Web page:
6254.7. (a) All information, analyses, plans, or specifications that disclose the nature, extent, quantity, or degree of air contaminants or other pollution which any article,
machine, equipment, or other contrivance will produce, which any air pollution control district or air quality management district, or any other state or local agency or district,
requires any applicant to provide before the applicant builds, erects, alters, replaces, operates, sells, rents, or uses the article, machine, equipment, or other contrivance, are
(b) All air or other pollution monitoring data, including data compiled from stationary sources, are public records. (c) All records of notices and orders directed to the owner
of any building of violations of housing or building codes, ordinances, statutes, or regulations which constitute violations of standards provided in Section 1941.1 of the Civil Code,
and records of subsequent action with respect to those notices and orders, are public records.
(d) Except as otherwise provided in subdivision (e) and Chapter 3 (commencing with Section 99150) of Part 65 of the Education Code, trade secrets are not public records
under this section. "Trade secrets," as used in this section, may include, but are not limited to, any formula, plan, pattern, process, tool, mechanism, compound, procedure,
production data, or compilation of information which is not patented, which is known only to certain individuals within a commercial concern who are using it to fabricate, produce,
or compound an article of trade or a service having commercial value and which gives its user an opportunity to obtain a business advantage over competitors who do not know or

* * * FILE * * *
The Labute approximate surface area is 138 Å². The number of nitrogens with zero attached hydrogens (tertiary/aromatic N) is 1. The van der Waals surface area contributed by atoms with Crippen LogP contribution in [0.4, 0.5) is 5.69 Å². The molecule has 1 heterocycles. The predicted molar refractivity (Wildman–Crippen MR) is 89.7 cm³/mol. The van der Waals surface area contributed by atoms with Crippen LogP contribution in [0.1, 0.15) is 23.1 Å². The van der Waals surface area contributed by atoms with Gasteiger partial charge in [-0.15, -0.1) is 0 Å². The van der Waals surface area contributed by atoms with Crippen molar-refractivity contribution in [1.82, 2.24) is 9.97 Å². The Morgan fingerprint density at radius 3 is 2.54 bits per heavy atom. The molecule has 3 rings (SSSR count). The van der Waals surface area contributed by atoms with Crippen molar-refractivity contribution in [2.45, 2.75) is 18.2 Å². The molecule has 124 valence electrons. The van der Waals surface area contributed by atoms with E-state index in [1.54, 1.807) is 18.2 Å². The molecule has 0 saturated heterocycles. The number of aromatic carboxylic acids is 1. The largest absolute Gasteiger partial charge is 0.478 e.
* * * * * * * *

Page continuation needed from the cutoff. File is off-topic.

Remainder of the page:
(e) Notwithstanding any other provision of law, all air pollution emission data, including those emission data which constitute trade secrets as defined in subdivision (d), are
public records. Data used to calculate emission data are not emission data for the purposes of this subdivision and data which constitute trade secrets and which are used to
calculate emission data are not public records.
(f) Data used to calculate the costs of obtaining emissions offsets are not public records. At the time that an air pollution control district or air quality management district
issues a permit to construct to an applicant who is required to obtain offsets pursuant to district rules and regulations, data obtained from the applicant consisting of the year the
offset transaction occurred, the amount of offsets purchased, by pollutant, and the total cost, by pollutant, of the offsets purchased is a public record. If an application is denied,
the data shall not be a public record.
Richmond adds another consultant to study, advise on Chevron project
Article Launched: 05/07/2008 04:42:33 PM PDT
Richmond has hired an outside consultant to help determine what kind of crude oil the Chevron refinery processes and whether a series of proposed upgrades would
allow the company to process heavier crude.
Both questions are at the forefront of the public debate about whether Chevron should be allowed to replace its hydrogen plant, power plant and reformer.
Refinery representatives say their project will make the facility safer and more efficient while allowing it to produce more California-grade gasoline.